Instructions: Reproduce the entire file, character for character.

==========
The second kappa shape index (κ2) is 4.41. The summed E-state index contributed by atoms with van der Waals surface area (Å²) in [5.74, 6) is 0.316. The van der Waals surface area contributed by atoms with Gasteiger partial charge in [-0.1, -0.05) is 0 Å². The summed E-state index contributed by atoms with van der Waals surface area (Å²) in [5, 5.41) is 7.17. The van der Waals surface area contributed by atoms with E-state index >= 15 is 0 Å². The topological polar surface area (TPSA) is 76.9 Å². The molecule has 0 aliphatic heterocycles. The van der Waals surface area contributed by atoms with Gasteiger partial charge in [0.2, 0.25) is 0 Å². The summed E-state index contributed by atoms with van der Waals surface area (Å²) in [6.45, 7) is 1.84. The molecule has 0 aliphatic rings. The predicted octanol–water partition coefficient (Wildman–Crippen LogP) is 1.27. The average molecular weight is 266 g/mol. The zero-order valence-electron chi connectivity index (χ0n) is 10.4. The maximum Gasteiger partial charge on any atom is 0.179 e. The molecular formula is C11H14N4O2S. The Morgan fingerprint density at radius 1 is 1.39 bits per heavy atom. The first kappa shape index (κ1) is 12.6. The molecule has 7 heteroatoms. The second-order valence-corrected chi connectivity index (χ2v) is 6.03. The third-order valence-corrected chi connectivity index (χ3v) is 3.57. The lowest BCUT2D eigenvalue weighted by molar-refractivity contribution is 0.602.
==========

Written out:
The second kappa shape index (κ2) is 4.41. The summed E-state index contributed by atoms with van der Waals surface area (Å²) in [5.74, 6) is 0.316. The van der Waals surface area contributed by atoms with Gasteiger partial charge in [-0.1, -0.05) is 0 Å². The summed E-state index contributed by atoms with van der Waals surface area (Å²) in [5, 5.41) is 7.17. The van der Waals surface area contributed by atoms with E-state index >= 15 is 0 Å². The topological polar surface area (TPSA) is 76.9 Å². The molecule has 0 aliphatic heterocycles. The van der Waals surface area contributed by atoms with Gasteiger partial charge in [0.2, 0.25) is 0 Å². The summed E-state index contributed by atoms with van der Waals surface area (Å²) in [6.45, 7) is 1.84. The molecule has 0 aliphatic rings. The predicted octanol–water partition coefficient (Wildman–Crippen LogP) is 1.27. The average molecular weight is 266 g/mol. The zero-order valence-electron chi connectivity index (χ0n) is 10.4. The maximum Gasteiger partial charge on any atom is 0.179 e. The molecular formula is C11H14N4O2S. The Morgan fingerprint density at radius 1 is 1.39 bits per heavy atom. The first kappa shape index (κ1) is 12.6. The molecule has 7 heteroatoms. The second-order valence-corrected chi connectivity index (χ2v) is 6.03. The third-order valence-corrected chi connectivity index (χ3v) is 3.57. The lowest BCUT2D eigenvalue weighted by molar-refractivity contribution is 0.602.